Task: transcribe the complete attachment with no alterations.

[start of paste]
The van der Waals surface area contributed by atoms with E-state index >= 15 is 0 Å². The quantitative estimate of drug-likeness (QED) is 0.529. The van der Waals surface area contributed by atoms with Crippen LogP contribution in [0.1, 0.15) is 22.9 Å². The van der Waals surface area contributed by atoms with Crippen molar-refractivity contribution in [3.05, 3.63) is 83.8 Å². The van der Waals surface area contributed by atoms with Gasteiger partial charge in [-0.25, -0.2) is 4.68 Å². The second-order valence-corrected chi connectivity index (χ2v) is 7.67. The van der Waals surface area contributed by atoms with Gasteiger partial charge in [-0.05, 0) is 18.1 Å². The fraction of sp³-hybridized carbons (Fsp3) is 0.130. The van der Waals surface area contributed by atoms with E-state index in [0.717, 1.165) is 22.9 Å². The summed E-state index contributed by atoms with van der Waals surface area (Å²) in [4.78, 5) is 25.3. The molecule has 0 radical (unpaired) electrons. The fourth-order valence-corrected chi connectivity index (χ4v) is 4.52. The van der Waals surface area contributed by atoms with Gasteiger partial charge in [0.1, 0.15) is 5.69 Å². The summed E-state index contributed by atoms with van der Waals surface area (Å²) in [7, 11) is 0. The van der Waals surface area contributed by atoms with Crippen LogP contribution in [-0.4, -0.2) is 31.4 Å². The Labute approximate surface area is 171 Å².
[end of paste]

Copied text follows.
The van der Waals surface area contributed by atoms with E-state index >= 15 is 0 Å². The quantitative estimate of drug-likeness (QED) is 0.529. The van der Waals surface area contributed by atoms with Crippen LogP contribution in [0.1, 0.15) is 22.9 Å². The van der Waals surface area contributed by atoms with Crippen molar-refractivity contribution in [3.05, 3.63) is 83.8 Å². The van der Waals surface area contributed by atoms with Gasteiger partial charge in [-0.25, -0.2) is 4.68 Å². The second-order valence-corrected chi connectivity index (χ2v) is 7.67. The van der Waals surface area contributed by atoms with Gasteiger partial charge in [-0.05, 0) is 18.1 Å². The fraction of sp³-hybridized carbons (Fsp3) is 0.130. The van der Waals surface area contributed by atoms with E-state index in [0.717, 1.165) is 22.9 Å². The summed E-state index contributed by atoms with van der Waals surface area (Å²) in [4.78, 5) is 25.3. The molecule has 0 radical (unpaired) electrons. The fourth-order valence-corrected chi connectivity index (χ4v) is 4.52. The van der Waals surface area contributed by atoms with Gasteiger partial charge in [0.1, 0.15) is 5.69 Å². The summed E-state index contributed by atoms with van der Waals surface area (Å²) in [7, 11) is 0. The van der Waals surface area contributed by atoms with Crippen LogP contribution in [-0.4, -0.2) is 31.4 Å². The Labute approximate surface area is 171 Å².